I have the following problem:

There are existing stars (as in graph-theory stars) with a fixed representation in a 2D coordinate space, meaning that angles between the edges are not allowed to change.

Now I want to add additional edges from the star center. Both the amount of existing edges and the amount of edges to add can vary.

How can the new edges be added in a way that maximizes the smallest angle between edges in the resulting star? For this minimization, the angles between newly added edges, as well as the angles between newly added and existing edges are relevant.

Here are two trivial examples, the black edges are the existing ones, the blue ones the newly added:

enter image description here

However, there could also be more complex examples, consider adding a different amount of edges(1,2,3,..) to this star:

enter image description here

Ideally, the algorithm is fast and easy to implement in object-oriented programming languages.

The underlying use case is drawing of Hydrogens for 2D Molecule depictions. In a software, a 2D molecule depiction might be loaded from a file or even drawn by a user, then, the user can trigger an action, adding missing Hydrogen atoms to all existing atoms.
For each atom (star), a varying number of hydrogens depending on the atom type and charge (usually 1-3), should be added and drawn in a visually pleasing way.

The existing edges and angles can not be modified, because they are given by the user. Small angles tend to look bad, therefore, the goal is to maximize the smallest angle.

Currently, this is done by choosing the largest angle, then adding an edge in the middle. Then repeating this until no more edges are to be added. This is very fast and looks reasonably well, but obviously doesn't always find the best solution.

  • 1
    $\begingroup$ Thank you very much for the suggestion. I added the underlying use case. The problem formulation is actually original. I tried to find an abstract formulation for my problem. $\endgroup$ Feb 6, 2019 at 20:54
  • 1
    $\begingroup$ It is cool to see an original problem coming from real life! Thanks for the great question. $\endgroup$
    – John L.
    Feb 6, 2019 at 22:18

2 Answers 2


Here is an algorithm that simulates the process of adding the edges one by one, keeping the smallest angle between all adjacent edges as largest as possible at all times.

  1. List all $m$ existing edges clockwise as $e_0, e_2, \cdots, e_{m-1}, e_{m}=e_1$.
  2. Create an empty priority queue $P$ for elements of the form $(i, \alpha, j)$ with associated priority $\dfrac\alpha{i+1}$.
  3. For each $0\le j\lt m$, insert $(0, \alpha_j, j)$ into $P$, where $\alpha_j$ is the measure of the angle between edge $e_j$ and $e_{j+1}$. The first number, which is 0 for now, means the number of edges that will be added evenly-spaced between $e_j$ and $e_{j+1}$.
  4. Repeat the following procedure $n$ times, where $n$ is the number of edges to be added.
    • Select the top element $T=(i,\alpha,\_)$ of the priority queue.
    • Add 1 to $i$, which lowers the priority of $T$.
    • Remove and insert $T$ so as to keep $P$ a valid priority queue. (These two operations together can be implemented more efficiently without actually removing $T$ first.)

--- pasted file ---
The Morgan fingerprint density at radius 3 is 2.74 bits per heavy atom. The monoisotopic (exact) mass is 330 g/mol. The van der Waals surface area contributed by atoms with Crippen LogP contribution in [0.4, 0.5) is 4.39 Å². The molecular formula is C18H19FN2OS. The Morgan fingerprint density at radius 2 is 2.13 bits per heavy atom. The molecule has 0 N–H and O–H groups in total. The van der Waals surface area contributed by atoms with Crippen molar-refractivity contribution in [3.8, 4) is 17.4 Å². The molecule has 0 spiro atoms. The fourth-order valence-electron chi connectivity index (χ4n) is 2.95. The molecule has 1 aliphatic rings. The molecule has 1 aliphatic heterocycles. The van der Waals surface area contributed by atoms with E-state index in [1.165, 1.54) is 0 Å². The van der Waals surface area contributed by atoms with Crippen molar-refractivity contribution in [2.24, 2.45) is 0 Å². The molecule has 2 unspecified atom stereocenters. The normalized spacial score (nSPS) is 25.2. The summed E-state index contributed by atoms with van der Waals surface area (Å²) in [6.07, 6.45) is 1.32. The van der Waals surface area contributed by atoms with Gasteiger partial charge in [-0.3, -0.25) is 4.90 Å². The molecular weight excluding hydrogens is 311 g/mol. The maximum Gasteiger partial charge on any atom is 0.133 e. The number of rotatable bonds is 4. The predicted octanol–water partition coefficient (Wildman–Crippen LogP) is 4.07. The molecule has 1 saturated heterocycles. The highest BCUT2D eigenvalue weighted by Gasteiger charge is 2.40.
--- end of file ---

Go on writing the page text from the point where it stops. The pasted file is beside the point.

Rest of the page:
At the end of algorithm, all elements in $P$ tell us how many edges should be added to each pair of adjacent edges evenly.

Most popular languages have built-in support for priority queues. For example, there is a heapq in Python. There is a PriorityQueue in Java.

  • $\begingroup$ This is great and also feels very intuitive. Thanks a lot for the work and the detailed description! $\endgroup$ Feb 7, 2019 at 8:35

I'll describe an efficient algorithm for this problem.

Suppose we have an angle $\theta$, and we want to find out how many new edges we can add, with the constraint that the minimum angle between all pairs of edges must be at least $\theta$. Then it's not too hard to compute this. Pick any adjacent pair of existing edges; suppose they are at angle $\gamma$ from each other. Then you can add $\lfloor \gamma/\theta \rfloor - 1$ new edges between them, while ensuring the minimum angle remains at least $\theta$. So, sort all of the existing edges by angle, iterate through each pair of adjacent existing angles, count how many new edges you can add between them (using the formula in the previous sentence), and add them up. That tells you how many new edges you can add, if you want the minimum angle between edges to be at least $\theta$.

Great. But in your situation, we don't know $\theta$; we just know that we want to add at least $n$ new edges. So, use binary search on $\theta$ to find the largest $\theta$ such that you can add at least $n$ new edges while preserving a minimum angle of at least $\theta$. You can do this by choosing a value of $\theta$, computing how many new edges you can add (using the algorithm of the previous paragraph), then increasing or decreasing $\theta$ according to the rules of binary search based on whether the number of new edges you could add was above or below $n$.

  • $\begingroup$ Thank you very much for this answer. While trying to formulate what I do not like about this approach, I grew more and more fond of it. I am not yet completely sure about its performance, and whether its fast enough for our use case. Therefore, I will leave the question open for some time. If no one posts a more efficient solution or this turns out to be very fast anyways, I will set this as the accepted answer. $\endgroup$ Feb 6, 2019 at 21:28

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